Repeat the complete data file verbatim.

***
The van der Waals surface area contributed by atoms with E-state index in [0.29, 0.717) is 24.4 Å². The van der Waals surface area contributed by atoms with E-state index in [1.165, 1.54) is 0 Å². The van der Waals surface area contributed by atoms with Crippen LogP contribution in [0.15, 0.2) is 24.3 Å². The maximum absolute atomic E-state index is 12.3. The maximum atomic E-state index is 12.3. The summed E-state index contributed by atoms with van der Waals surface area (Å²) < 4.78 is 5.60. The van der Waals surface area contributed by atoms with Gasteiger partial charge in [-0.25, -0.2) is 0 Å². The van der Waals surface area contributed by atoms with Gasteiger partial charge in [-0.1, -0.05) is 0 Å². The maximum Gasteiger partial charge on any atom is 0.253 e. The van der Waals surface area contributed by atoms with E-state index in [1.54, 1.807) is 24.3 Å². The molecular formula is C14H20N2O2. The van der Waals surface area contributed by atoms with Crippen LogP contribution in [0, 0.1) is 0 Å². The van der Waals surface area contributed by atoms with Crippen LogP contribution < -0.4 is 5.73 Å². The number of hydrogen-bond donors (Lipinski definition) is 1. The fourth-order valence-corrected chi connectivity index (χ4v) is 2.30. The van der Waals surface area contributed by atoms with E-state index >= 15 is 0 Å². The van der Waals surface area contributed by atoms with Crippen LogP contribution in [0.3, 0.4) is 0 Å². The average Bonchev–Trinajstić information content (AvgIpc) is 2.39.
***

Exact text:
The van der Waals surface area contributed by atoms with E-state index in [0.29, 0.717) is 24.4 Å². The van der Waals surface area contributed by atoms with E-state index in [1.165, 1.54) is 0 Å². The van der Waals surface area contributed by atoms with Crippen LogP contribution in [0.15, 0.2) is 24.3 Å². The maximum absolute atomic E-state index is 12.3. The maximum atomic E-state index is 12.3. The summed E-state index contributed by atoms with van der Waals surface area (Å²) < 4.78 is 5.60. The van der Waals surface area contributed by atoms with Gasteiger partial charge in [-0.25, -0.2) is 0 Å². The van der Waals surface area contributed by atoms with Gasteiger partial charge in [-0.1, -0.05) is 0 Å². The maximum Gasteiger partial charge on any atom is 0.253 e. The van der Waals surface area contributed by atoms with E-state index in [1.54, 1.807) is 24.3 Å². The molecular formula is C14H20N2O2. The van der Waals surface area contributed by atoms with Crippen LogP contribution in [0, 0.1) is 0 Å². The van der Waals surface area contributed by atoms with Crippen LogP contribution < -0.4 is 5.73 Å². The number of hydrogen-bond donors (Lipinski definition) is 1. The fourth-order valence-corrected chi connectivity index (χ4v) is 2.30. The van der Waals surface area contributed by atoms with E-state index >= 15 is 0 Å². The van der Waals surface area contributed by atoms with Crippen LogP contribution in [0.3, 0.4) is 0 Å². The average Bonchev–Trinajstić information content (AvgIpc) is 2.39.